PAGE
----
A Scientific Guide to Fluffy Pancakes

Today is Pancake Day! Yay! Gotta love days that celebrate food. But no matter what your favourite toppings are, I don’t think there is many better things than a good old fluffy pancake.

Now if you want to make a fluffy pancake, all you need to be able to do is follow a good recipe. But if you want to understand why your pancakes become all fluffy, well, that’s where I come in, and we enter the realm of science. But don’t worry, it’s not rocket science.

The fluffiness of your pancakes begins and ends with air bubbles. Without these air pockets, you’re just going to be eating crepes. The first step is knowing how to form the bubbles in your batter, and the second step is solidifying those bubbles.

The ingredients you need to make fluffy pancakes are plain flour, baking powder, salt, caster sugar, milk and a lightly beaten egg. Nothing too out of the ordinary there. But it is the baking powder that is crucial for the formation of your bubbles.

Adding the baking powder to your batter causes a chemical reaction that, when activated, creates carbon dioxide gas. It is this gas that get trapped in your pancakes and creates the fluffiness. Activating the baking powder happens in two stages. Firstly, from adding it to liquid, which creates a slow release of gas. The second stage is when the batter is heated. The heat produces a quick burst of bubbles. The higher the heat, the more powerful the release of gas.

Now the bubbles form because of a protein in the batter called gluten that comes from the flour. Gluten is long strings of protein molecules and as they develop, they become elastic. If you have ever watched Bread Week on The Great British Bake Off and seen the way bread dough stretches, that’s what I’m talking about. The carbon dioxide gas ends up filling these stretchy parts of your batter just like when you blow up a balloon. The gas gets trapped and a bubble is formed.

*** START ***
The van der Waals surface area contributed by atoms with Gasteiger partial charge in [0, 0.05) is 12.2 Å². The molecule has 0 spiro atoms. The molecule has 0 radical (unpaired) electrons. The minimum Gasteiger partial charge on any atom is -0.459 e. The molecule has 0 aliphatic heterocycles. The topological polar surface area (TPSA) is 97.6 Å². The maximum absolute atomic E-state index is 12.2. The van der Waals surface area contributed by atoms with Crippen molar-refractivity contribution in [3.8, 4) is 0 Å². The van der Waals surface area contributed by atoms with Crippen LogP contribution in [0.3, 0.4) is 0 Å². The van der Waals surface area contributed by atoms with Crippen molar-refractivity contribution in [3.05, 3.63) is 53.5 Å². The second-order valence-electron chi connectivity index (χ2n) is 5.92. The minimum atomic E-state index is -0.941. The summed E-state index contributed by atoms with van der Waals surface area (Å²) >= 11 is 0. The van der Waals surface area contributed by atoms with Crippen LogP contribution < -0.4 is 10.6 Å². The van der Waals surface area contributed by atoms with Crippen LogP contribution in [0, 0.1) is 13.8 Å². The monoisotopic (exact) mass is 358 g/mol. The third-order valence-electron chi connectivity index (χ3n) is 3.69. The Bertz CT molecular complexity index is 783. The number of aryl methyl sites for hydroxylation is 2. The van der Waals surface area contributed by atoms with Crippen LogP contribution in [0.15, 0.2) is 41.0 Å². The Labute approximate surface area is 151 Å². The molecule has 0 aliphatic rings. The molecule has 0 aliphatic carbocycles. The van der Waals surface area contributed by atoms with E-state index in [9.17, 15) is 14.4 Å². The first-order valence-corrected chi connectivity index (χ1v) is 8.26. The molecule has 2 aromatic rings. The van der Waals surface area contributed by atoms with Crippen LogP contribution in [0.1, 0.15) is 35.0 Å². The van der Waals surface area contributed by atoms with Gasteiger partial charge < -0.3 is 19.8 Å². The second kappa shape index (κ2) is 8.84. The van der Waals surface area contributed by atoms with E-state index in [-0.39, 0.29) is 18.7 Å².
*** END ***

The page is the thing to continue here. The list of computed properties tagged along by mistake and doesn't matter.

Let’s talk about solidifying the bubbles. When a scoop of your batter hits your pan, there is a rapid release of carbon dioxide gas from the baking powder. But in less time than it takes for the bubbles to pop, the liquid in the batter cooks away in the form of steam, the proteins from the egg coagulate and those carbon dioxide bubbles get stuck there in a network of air pockets. The airy interior is how fluffy your pancakes are.

Top tip – your pan needs to be hot enough to activate the baking powder quickly, and also makes sure that your batter cooks quickly so your air bubbles get trapped and don’t collapse!

If you are struggling to make fluffy pancakes still, here are a few reasons why that might be happening.

Make sure you are not using old baking powder. Science labs and kitchens are very similar, so there are still some reactions going on in your cupboards when you aren’t using ingredients. Using old baking powder isn’t going to get the carbon dioxide release that you need for fluffy pancakes.

You could try using buttermilk over bog standard milk. It isn’t fattier than regular milk, but just cultured, which means that it is more acidic and thicker. Adding your baking powder to this will just blow away any results with normal milk, and having a thicker mixture means that it is more difficult for air bubbles to escape before they are cooked. But you can always use normal milk and add some lemon juice for the extra acidity.

Make sure you aren’t over beating your batter. If you over beat the mixture, you end up releasing more of the proteins from the flour that make up gluten and your pancakes will become tough and rubbery and any air bubbles that get released will struggle to stretch the batter.

So, if you are still making pancakes today, I hope this bit of knowledge about the chemistry of pancakes can help you whip up the best batch you have ever made.

Do you have any more food science questions you want answered? Or any other pancake science queries? What are your favourite pancake toppings?

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